British Virgin Islands: Guiding You Through Letters Of Request In The BVI

Last Updated: 25 July 2012
Article by Withers LLP

The Evidence (Proceedings in Foreign Jurisdictions) Ordinance (Cap 24) gives statutory effect in the BVI to the Convention on the Taking of Evidence Abroad in Civil or Commercial Matters signed at The Hague on 18 March 1970, commonly known as the Hague Evidence Convention, which is attached as a Schedule to the Act. The Act, section 9(3) states that it 'is enabling and shall, in its application, be given such construction as would as nearly as possible afford it conformity with the Convention contained in the Schedule'. The Act is very similar in content and nature to the English Evidence (Proceedings in Other Jurisdictions) Act 1975.

The Act, section 3 states:

The High Court has all the powers conferred on it by this Ordinance where an application is made to it for an order for evidence to be obtained in the (BVI) and that Court is satisfied that

  • the application is made in pursuance of a request issued by an authorised court or tribunal in a foreign jurisdiction, in this Ordinance referred to as the requesting court; and
  • the evidence to which the application related is to be obtained for the purposes of civil proceedings
    (i) that have been instituted before the requesting court, or
    (ii) the institution of which before that court is contemplated.

A request referred to in subsection (1) must be written in the English language or in the language normally used in the foreign jurisdiction in which the request originates with an English translation certified as authentic by or on behalf of the requesting court.

The requirements to be met under this section of the Act are very similar to those of the English 1975 Act.

The requirements to be met under this section of the Act are very similar to those of the English 1975 Act.

The procedure by which letters of request are given effect is governed by the Eastern Caribbean Supreme Court Civil Procedure Rules (ECSC CPR), Part 71. In accordance with Part 71 an application may be made without notice but must be supported by affidavit evidence1 which must exhibit the request pursuant to which the application is made (with a translation if the request is not in English).2 Thereafter, any application for a further order or directions must be made on notice.3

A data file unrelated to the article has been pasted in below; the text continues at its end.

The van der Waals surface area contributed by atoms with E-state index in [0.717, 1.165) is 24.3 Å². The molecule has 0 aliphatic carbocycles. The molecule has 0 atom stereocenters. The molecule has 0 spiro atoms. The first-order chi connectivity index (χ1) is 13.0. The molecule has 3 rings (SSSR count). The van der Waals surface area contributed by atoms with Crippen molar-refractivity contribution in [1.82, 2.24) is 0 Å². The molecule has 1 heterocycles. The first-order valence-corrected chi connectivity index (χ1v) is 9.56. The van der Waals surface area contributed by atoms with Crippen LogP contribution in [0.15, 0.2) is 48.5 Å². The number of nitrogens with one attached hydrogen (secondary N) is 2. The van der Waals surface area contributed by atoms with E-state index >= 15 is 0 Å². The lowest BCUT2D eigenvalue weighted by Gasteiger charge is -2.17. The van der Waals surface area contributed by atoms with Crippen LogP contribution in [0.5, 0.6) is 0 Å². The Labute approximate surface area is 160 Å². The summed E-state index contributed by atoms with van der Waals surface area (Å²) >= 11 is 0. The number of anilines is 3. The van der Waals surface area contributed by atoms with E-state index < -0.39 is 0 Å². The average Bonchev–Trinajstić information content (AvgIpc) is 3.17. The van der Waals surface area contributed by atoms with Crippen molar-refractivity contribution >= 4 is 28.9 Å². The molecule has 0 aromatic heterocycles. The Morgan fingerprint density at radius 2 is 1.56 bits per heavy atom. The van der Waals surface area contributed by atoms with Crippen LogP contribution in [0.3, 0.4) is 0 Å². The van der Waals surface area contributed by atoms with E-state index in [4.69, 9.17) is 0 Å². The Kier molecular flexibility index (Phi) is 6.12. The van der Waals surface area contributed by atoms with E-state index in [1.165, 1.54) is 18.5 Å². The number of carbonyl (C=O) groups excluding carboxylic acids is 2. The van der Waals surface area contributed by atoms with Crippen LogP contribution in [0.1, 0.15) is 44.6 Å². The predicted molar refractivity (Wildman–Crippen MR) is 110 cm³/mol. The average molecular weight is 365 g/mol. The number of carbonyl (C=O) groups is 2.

Upon an application made to the High Court, it may make an order 'for the obtaining of evidence in the [BVI] as may appear to be appropriate for the purpose of giving effect to the request in pursuance of which the application was made'.4 Such an order may make provision for the following:

  • the examination of witnesses, either orally or in writing;
  • the production of documents;
  • the inspection, photographing, preservation, custody or detention of any property; or
  • the medical examination of any person.5

No order can be made by the BVI High Court requiring any particular steps to be taken in obtaining evidence unless they are steps that can be required to be taken in the BVI High Court in proceedings of the same description6 or requiring a person to state what documents relevant to the proceedings are in their possession or produce any documents other than those specified in the order.7 Further, no person can be compelled to give evidence either if it is evidence that they could not be compelled to give in civil proceedings before the BVI High Court, or in the territory of the court issuing the Ietter of request,8 or if such evidence would endanger the security of the territory.